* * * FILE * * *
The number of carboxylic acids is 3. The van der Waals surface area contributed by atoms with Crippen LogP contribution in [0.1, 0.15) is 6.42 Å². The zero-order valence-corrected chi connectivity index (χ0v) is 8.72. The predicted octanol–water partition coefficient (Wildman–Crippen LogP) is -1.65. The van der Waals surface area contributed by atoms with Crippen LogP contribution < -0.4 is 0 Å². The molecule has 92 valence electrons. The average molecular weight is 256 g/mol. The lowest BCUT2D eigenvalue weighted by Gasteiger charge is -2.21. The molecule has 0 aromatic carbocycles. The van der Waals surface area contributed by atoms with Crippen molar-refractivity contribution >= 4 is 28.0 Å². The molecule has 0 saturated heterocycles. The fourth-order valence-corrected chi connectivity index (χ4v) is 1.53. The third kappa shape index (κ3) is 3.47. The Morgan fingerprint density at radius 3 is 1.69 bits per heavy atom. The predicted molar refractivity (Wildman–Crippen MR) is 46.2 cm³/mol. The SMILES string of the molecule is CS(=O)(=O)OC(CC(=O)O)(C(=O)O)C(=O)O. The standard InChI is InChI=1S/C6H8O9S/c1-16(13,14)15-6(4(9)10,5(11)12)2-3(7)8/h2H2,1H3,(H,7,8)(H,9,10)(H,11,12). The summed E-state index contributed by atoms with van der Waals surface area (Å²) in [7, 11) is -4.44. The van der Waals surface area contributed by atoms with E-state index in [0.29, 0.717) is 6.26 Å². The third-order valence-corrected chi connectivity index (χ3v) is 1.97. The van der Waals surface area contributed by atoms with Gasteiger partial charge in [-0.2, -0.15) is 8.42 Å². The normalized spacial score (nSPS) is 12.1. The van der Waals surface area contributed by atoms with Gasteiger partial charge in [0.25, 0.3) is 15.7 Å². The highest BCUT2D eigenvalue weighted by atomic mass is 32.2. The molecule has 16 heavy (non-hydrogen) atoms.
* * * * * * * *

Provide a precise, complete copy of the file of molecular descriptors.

The number of carboxylic acids is 3. The van der Waals surface area contributed by atoms with Crippen LogP contribution in [0.1, 0.15) is 6.42 Å². The zero-order valence-corrected chi connectivity index (χ0v) is 8.72. The predicted octanol–water partition coefficient (Wildman–Crippen LogP) is -1.65. The van der Waals surface area contributed by atoms with Crippen LogP contribution < -0.4 is 0 Å². The molecule has 92 valence electrons. The average molecular weight is 256 g/mol. The lowest BCUT2D eigenvalue weighted by Gasteiger charge is -2.21. The molecule has 0 aromatic carbocycles. The van der Waals surface area contributed by atoms with Crippen molar-refractivity contribution >= 4 is 28.0 Å². The molecule has 0 saturated heterocycles. The fourth-order valence-corrected chi connectivity index (χ4v) is 1.53. The third kappa shape index (κ3) is 3.47. The Morgan fingerprint density at radius 3 is 1.69 bits per heavy atom. The predicted molar refractivity (Wildman–Crippen MR) is 46.2 cm³/mol. The SMILES string of the molecule is CS(=O)(=O)OC(CC(=O)O)(C(=O)O)C(=O)O. The standard InChI is InChI=1S/C6H8O9S/c1-16(13,14)15-6(4(9)10,5(11)12)2-3(7)8/h2H2,1H3,(H,7,8)(H,9,10)(H,11,12). The summed E-state index contributed by atoms with van der Waals surface area (Å²) in [7, 11) is -4.44. The van der Waals surface area contributed by atoms with E-state index in [0.29, 0.717) is 6.26 Å². The third-order valence-corrected chi connectivity index (χ3v) is 1.97. The van der Waals surface area contributed by atoms with Gasteiger partial charge in [-0.2, -0.15) is 8.42 Å². The normalized spacial score (nSPS) is 12.1. The van der Waals surface area contributed by atoms with Gasteiger partial charge in [0.25, 0.3) is 15.7 Å². The highest BCUT2D eigenvalue weighted by atomic mass is 32.2. The molecule has 16 heavy (non-hydrogen) atoms.